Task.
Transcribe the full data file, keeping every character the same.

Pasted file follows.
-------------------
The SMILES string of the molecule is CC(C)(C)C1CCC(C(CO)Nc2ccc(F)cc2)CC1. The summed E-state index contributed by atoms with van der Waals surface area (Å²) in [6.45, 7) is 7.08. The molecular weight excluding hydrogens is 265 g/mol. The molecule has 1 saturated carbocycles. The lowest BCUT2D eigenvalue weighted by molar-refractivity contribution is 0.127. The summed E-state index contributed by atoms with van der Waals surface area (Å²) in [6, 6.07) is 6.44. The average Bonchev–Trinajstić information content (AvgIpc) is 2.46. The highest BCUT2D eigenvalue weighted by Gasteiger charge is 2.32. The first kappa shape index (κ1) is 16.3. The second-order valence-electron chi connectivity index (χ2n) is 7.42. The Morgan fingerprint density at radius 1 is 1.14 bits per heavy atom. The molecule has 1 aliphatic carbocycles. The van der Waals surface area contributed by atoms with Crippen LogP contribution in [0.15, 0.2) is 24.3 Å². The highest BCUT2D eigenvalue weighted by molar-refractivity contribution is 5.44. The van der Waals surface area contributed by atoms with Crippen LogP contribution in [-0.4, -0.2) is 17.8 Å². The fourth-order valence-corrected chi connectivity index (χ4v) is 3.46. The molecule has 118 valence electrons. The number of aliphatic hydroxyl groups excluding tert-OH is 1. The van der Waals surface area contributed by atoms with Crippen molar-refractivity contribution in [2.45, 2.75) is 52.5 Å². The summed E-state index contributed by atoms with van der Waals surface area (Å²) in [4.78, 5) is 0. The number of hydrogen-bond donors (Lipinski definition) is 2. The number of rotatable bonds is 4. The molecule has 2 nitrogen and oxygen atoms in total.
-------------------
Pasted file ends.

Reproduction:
The SMILES string of the molecule is CC(C)(C)C1CCC(C(CO)Nc2ccc(F)cc2)CC1. The summed E-state index contributed by atoms with van der Waals surface area (Å²) in [6.45, 7) is 7.08. The molecular weight excluding hydrogens is 265 g/mol. The molecule has 1 saturated carbocycles. The lowest BCUT2D eigenvalue weighted by molar-refractivity contribution is 0.127. The summed E-state index contributed by atoms with van der Waals surface area (Å²) in [6, 6.07) is 6.44. The average Bonchev–Trinajstić information content (AvgIpc) is 2.46. The highest BCUT2D eigenvalue weighted by Gasteiger charge is 2.32. The first kappa shape index (κ1) is 16.3. The second-order valence-electron chi connectivity index (χ2n) is 7.42. The Morgan fingerprint density at radius 1 is 1.14 bits per heavy atom. The molecule has 1 aliphatic carbocycles. The van der Waals surface area contributed by atoms with Crippen LogP contribution in [0.15, 0.2) is 24.3 Å². The highest BCUT2D eigenvalue weighted by molar-refractivity contribution is 5.44. The van der Waals surface area contributed by atoms with Crippen LogP contribution in [-0.4, -0.2) is 17.8 Å². The fourth-order valence-corrected chi connectivity index (χ4v) is 3.46. The molecule has 118 valence electrons. The number of aliphatic hydroxyl groups excluding tert-OH is 1. The van der Waals surface area contributed by atoms with Crippen molar-refractivity contribution in [2.45, 2.75) is 52.5 Å². The summed E-state index contributed by atoms with van der Waals surface area (Å²) in [4.78, 5) is 0. The number of hydrogen-bond donors (Lipinski definition) is 2. The number of rotatable bonds is 4. The molecule has 2 nitrogen and oxygen atoms in total.